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This layer of the Map based index (GeoIndex) shows the location of available UTM (Universal Transverse Mercator) series 1:250000 geological maps. These maps display Bedrock, Quaternary (Superficial deposits) geology of the offshore areas and Seabed Sediments of the UK landmass and offshore regions. The different versions are normally published as separate maps for land areas, but these may be combined on a single map for offshore areas. Maps are normally available in flat and folded format. The UTM Series (Universal Transverse Mercator projection) maps cover an area of 1deg. latitude by 2deg. longitude.
This layer of the map based index (GeoIndex) shows the location of hydrocarbon wells known to BGS. Exploration for hydrocarbons by drilling began in the 19th century and locations were recorded in latitude/longitude until about 1960. These locations have been converted to national grid. The majority of the wells have formed part of basin studies by BGS and are therefore reliably located. There may be some discrepancies in location data between various databases, originating from project modifications and which original source was preferred.
This layer of the map based index (GeoIndex) provides an index to a sub set of the BGS Report Series. The reports themselves describe the local geology and are designed to be read in conjunction with their complementary map or maps. Additional information such as hydrogeology, engineering geology, geological hazards, economic minerals and made and worked ground or other specialist topics of local interest may be included.
This low-resolution image has been produced from BGS airborne and marine magnetic data. The colour was generated using the BGS COLMAP software package. Colour levels are defined by histogram equalisation. Combining this image with the grey shaded relief image produces a similar image to the colour shaded relief image. A published coloured shaded relief map, using the full resolution of the data and produced at a scale of 1: 1500 000, is available. The map covers a larger area than this image, and includes additional data from other sources. The data used to compile this image are available in various forms for academic and commercial licensing. The data from surveys covering the UK mainland have been digitised from their original analogue form. Elsewhere data were acquired digitally. Standard methods of processing were used to remove diurnal and secular variations and to minimise line intersection errors. While efforts have been made to remove artefacts from the data, some may remain between adjacent datasets. Generally anomalies over man-made structures have not been removed. The data have been interpolated onto a 1km x 1km grid using a variable tension technique, and smoothed.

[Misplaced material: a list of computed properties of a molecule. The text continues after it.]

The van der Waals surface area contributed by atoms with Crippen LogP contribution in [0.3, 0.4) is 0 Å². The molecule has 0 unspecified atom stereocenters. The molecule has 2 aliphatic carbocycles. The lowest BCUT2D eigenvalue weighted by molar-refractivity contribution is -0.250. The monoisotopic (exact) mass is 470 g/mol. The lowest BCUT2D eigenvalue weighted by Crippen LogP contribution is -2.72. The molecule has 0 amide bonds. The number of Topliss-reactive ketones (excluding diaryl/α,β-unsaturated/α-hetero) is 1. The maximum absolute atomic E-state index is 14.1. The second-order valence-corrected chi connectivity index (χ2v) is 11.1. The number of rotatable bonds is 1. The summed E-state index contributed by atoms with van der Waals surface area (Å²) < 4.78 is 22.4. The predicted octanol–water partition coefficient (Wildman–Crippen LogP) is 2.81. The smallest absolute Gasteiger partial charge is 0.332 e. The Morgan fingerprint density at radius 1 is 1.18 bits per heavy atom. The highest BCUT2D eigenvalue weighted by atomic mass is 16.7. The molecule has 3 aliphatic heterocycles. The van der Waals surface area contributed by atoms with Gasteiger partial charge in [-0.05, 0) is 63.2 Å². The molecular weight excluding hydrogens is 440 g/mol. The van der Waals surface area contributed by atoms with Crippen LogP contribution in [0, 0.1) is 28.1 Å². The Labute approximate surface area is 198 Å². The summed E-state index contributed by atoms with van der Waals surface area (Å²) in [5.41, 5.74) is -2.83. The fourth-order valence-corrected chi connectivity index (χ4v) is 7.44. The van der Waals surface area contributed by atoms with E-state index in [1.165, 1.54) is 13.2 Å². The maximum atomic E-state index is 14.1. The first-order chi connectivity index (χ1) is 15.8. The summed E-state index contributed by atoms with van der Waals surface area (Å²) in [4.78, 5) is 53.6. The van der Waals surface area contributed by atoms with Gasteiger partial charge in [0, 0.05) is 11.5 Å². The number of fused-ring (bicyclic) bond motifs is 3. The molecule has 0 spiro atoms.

The high-resolution airborne surveys shown on the map based index (GeoIndex) are classed as those flown with low terrain clearance (typically below 200m) and flight line spacing of less than 300m. The surveys were flown with various combinations of magnetic, radiometric and EM techniques, and include; Surveys flown for the DTI mineral reconnaissance programme, Commercial surveys flown for mineral exploration and subsequently donated to the BGS and Surveys flown for the BGS for research and other purposes.
This layer of the map based index (GeoIndex) shows unadjusted ship gravity, magnetic and bathymetry data acquired by BGS as part of its Offshore Reconnaisance Mapping Programme. This programme commenced in 1967, and was funded mainly by the Department of Energy. Unadjusted ship gravity and bathymetry data from various commercial and academic surveys between 1965 and 1994. Confidential M.O.D Hydrographic Office integrated ship gravity and magnetics surveys of NW Europe marine areas for which BGS acts as agent. Network adjusted gravity and magnetic compilations of data from BGS and non-BGS sources.
This layer of the map based index (GeoIndex) shows the location of earthquakes within the UK. The historical catalogue has been compiled, in general, from macroseismic observations (ie felt effects). Before 1700, only earthquakes with magnitudes of 4.0 ML or greater are included. After 1700, all known events with magnitudes of 3.0 ML or greater are included together with some other, smaller ones. Accuracies of magnitude, location, and origin time vary with the quality of information available for this period as they do for instrumental measurements in the post 1970 period. In that case, variations are largely a function of the seismograph station coverage, which has been improving up to the present day.